July 15, 2020 Special Dispatch No. 8847

Following Hagia Sophia's Reversion To Mosque, Turkish Office Of The Presidency Tweets Message Of Openness – While Tweets In Arabic By President Erdoğan Stress Turkey's Active Pan-Islamic Role, Liberation Of Al-Aqsa

July 15, 2020
Turkey | Special Dispatch No. 8847

In a July 10, 2020 decree, Turkish President Recep Tayyip Erdoğan reversed the 1934 law that converted the Hagia Sophia from a mosque into a museum, thereby turning it back into a mosque. He also placed the historic structure, which had been under the authority of the Ministry of Tourism and Culture, under the authority of the country's Ministry of Religious Affairs.[1]

Tweets issued by the Office of the Turkish Presidency and on Erdoğan's personal Twitter account emphasized different aspects of a half-hour speech President Erdoğan gave that day. The Presidency's tweets, in both Turkish and English, conveyed a message of tolerance and pluralism, stressing that Hagia Sophia will continue to be open to the members of all faiths. Conversely, a tweet in Arabic on Erdoğan's personal Arabic-language page presented Turkey as an active player working tirelessly for the Muslim nation – from Bukhara, Uzbekistan in the east to the Andalusia region of Spain in the west – and for the liberation of Al-Aqsa mosque in Jerusalem. Some news channels in Turkey have already begun to echo Erdoğan's rhetoric about Al-Aqsa.[2]

The Hagia Sophia was completed in 537 as a church under the reign of Byzantine Emperor Justinian I. It was converted into a mosque in 1453 after the Ottoman conquest of Istanbul under the leadership of Sultan Mehmed II, and was converted into a museum in 1935 under the secularist government of Mustafa Kemal Atatürk, founder of the Republic of Turkey.

In practice, the building has been serving some religious functions for decades: The Islamic call to prayer has reportedly been given from the building since as early as 1980,[3] and noon and afternoon prayers have been held in the Hünkar Kasrı section of the building since 1991.[4] In October 2016, Turkey's Ministry of Religious Affairs appointed an imam for the mosque in the Hünkar Kasrı section, which from then on was open for Friday services and all five daily prayers.[5]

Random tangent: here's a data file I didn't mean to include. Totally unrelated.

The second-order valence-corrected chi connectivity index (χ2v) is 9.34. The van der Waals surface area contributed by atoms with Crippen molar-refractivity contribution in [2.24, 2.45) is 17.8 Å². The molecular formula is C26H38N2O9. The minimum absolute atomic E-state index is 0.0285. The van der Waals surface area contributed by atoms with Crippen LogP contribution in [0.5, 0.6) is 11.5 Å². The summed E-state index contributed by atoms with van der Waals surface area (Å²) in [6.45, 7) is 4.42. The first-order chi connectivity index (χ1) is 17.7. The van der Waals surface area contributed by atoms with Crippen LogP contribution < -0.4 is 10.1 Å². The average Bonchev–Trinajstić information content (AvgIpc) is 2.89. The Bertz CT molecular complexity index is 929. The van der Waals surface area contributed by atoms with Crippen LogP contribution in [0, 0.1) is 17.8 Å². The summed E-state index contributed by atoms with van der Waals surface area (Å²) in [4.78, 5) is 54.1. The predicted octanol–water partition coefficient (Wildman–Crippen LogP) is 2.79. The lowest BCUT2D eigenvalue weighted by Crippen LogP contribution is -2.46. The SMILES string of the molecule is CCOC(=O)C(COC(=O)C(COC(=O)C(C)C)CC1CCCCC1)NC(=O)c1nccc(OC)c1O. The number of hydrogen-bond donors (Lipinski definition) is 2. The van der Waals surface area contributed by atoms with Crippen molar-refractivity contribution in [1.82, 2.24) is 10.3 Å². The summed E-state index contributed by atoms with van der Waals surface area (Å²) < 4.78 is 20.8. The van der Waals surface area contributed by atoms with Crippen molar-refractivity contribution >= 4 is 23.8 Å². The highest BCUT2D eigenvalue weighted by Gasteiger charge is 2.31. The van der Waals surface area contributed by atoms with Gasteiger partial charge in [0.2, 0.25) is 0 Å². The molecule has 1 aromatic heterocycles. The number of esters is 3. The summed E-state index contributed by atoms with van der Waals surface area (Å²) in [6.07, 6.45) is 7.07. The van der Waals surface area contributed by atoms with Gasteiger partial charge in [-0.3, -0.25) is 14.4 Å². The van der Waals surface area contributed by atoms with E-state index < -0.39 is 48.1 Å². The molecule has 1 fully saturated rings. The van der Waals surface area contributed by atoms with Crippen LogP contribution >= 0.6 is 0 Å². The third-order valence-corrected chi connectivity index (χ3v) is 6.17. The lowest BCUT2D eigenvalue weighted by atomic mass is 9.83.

In his July 10 speech, President Erdoğan said that the building's main space would be used for worship beginning with Friday prayers on July 24.[6] It has been reported that the mosaics and frescoes on the walls of the Hagia Sophia will be covered with curtains or by technological means while Islamic prayers are performed in the space, and uncovered for viewing at other times.[7] Turkey's Ministry of Religious Affairs announced that two imams and four muezzins would be appointed to the Hagia Sophia.[8] It is estimated that under normal conditions, 3,000-4,000 people will be able to perform Islamic prayers there.[9]

In recent years, President Erdoğan has paired an aggressive foreign policy, including military action in Syria, Libya, and Iraq, and the construction of bases in Qatar and Somalia, with rhetoric that extols past Ottoman and Islamic greatness and connects present Turkish policy to that past. Erdoğan's July 10 speech on the Hagia Sophia was in line with this approach. An English translation given on the official website of the Office of the Presidency reads: "The resurrection of Hagia Sophia heralds the liberation of the Al-Aqsa Mosque. The resurrection of Hagia Sophia is the footsteps of the will of Muslims across the world to come out of the interregnum." The word "interregnum," defined as "a period when normal government is suspended, especially between successive reigns or regimes," is used in place of Turkish phrase "fetret devri," which usually refers specifically to the period of Ottoman civil war in 1402-1413, between the rule of Sultan Beyazid I and that of Sultan Mehmed I. The phrase "fetret devri" has also been used by influential Turkish religious scholar Said Nursi and some religious groups in Turkey to refer to the period following the abolition of the Ottoman caliphate in 1924.[10] Indeed, commentator Fatin Dağıstanlı said following the decree on the Hagia Sophia that "after this, the caliphate should come."[11] Others have used the phrase "fetret devri" more broadly as a metaphor for infighting among Muslim groups.[12] In his speech, President Erdoğan also connected the conversion of the Hagia Sophia back into a mosque to four battles in which Ottoman and Turkish forces were victorious: "The resurrection of the Hagia Sophia represents our memory full of heydays in our history from Badr[13] to Manzikert,[14] from Nicopolis[15] to Gallipoli."[16]